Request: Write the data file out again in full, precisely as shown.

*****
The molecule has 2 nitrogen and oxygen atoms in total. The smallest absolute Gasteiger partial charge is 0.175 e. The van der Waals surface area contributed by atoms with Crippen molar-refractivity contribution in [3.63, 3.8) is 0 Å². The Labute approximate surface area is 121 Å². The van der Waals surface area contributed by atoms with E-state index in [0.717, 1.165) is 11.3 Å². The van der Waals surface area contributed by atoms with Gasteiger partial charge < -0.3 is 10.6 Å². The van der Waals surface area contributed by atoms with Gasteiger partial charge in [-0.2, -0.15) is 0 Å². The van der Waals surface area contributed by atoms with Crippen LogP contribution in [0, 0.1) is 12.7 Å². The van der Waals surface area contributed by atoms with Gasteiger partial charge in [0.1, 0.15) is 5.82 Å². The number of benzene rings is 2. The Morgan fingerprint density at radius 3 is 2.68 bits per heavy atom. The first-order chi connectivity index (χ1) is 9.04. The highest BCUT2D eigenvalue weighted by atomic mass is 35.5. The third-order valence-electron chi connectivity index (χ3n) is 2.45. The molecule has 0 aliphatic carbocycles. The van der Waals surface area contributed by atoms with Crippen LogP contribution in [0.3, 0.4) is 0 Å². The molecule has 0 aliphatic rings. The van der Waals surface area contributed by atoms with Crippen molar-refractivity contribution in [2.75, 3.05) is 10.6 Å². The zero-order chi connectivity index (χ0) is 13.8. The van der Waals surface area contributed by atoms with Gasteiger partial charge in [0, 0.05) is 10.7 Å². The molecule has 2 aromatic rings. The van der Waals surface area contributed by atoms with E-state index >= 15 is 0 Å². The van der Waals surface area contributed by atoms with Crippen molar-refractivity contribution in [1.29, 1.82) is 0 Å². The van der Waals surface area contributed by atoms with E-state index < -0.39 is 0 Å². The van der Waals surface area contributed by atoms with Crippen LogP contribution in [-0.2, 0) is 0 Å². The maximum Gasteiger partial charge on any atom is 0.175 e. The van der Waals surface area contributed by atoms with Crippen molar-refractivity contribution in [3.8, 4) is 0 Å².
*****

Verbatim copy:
The molecule has 2 nitrogen and oxygen atoms in total. The smallest absolute Gasteiger partial charge is 0.175 e. The van der Waals surface area contributed by atoms with Crippen molar-refractivity contribution in [3.63, 3.8) is 0 Å². The Labute approximate surface area is 121 Å². The van der Waals surface area contributed by atoms with E-state index in [0.717, 1.165) is 11.3 Å². The van der Waals surface area contributed by atoms with Gasteiger partial charge < -0.3 is 10.6 Å². The van der Waals surface area contributed by atoms with Gasteiger partial charge in [-0.2, -0.15) is 0 Å². The van der Waals surface area contributed by atoms with Crippen LogP contribution in [0, 0.1) is 12.7 Å². The van der Waals surface area contributed by atoms with Gasteiger partial charge in [0.1, 0.15) is 5.82 Å². The number of benzene rings is 2. The Morgan fingerprint density at radius 3 is 2.68 bits per heavy atom. The first-order chi connectivity index (χ1) is 9.04. The highest BCUT2D eigenvalue weighted by atomic mass is 35.5. The third-order valence-electron chi connectivity index (χ3n) is 2.45. The molecule has 0 aliphatic carbocycles. The van der Waals surface area contributed by atoms with Crippen LogP contribution in [0.3, 0.4) is 0 Å². The molecule has 0 aliphatic rings. The van der Waals surface area contributed by atoms with Crippen molar-refractivity contribution in [2.75, 3.05) is 10.6 Å². The zero-order chi connectivity index (χ0) is 13.8. The van der Waals surface area contributed by atoms with Gasteiger partial charge in [0, 0.05) is 10.7 Å². The molecule has 2 aromatic rings. The van der Waals surface area contributed by atoms with E-state index >= 15 is 0 Å². The van der Waals surface area contributed by atoms with Crippen molar-refractivity contribution in [1.29, 1.82) is 0 Å². The van der Waals surface area contributed by atoms with E-state index < -0.39 is 0 Å². The van der Waals surface area contributed by atoms with Crippen LogP contribution in [-0.2, 0) is 0 Å². The maximum Gasteiger partial charge on any atom is 0.175 e. The van der Waals surface area contributed by atoms with Crippen molar-refractivity contribution in [3.8, 4) is 0 Å².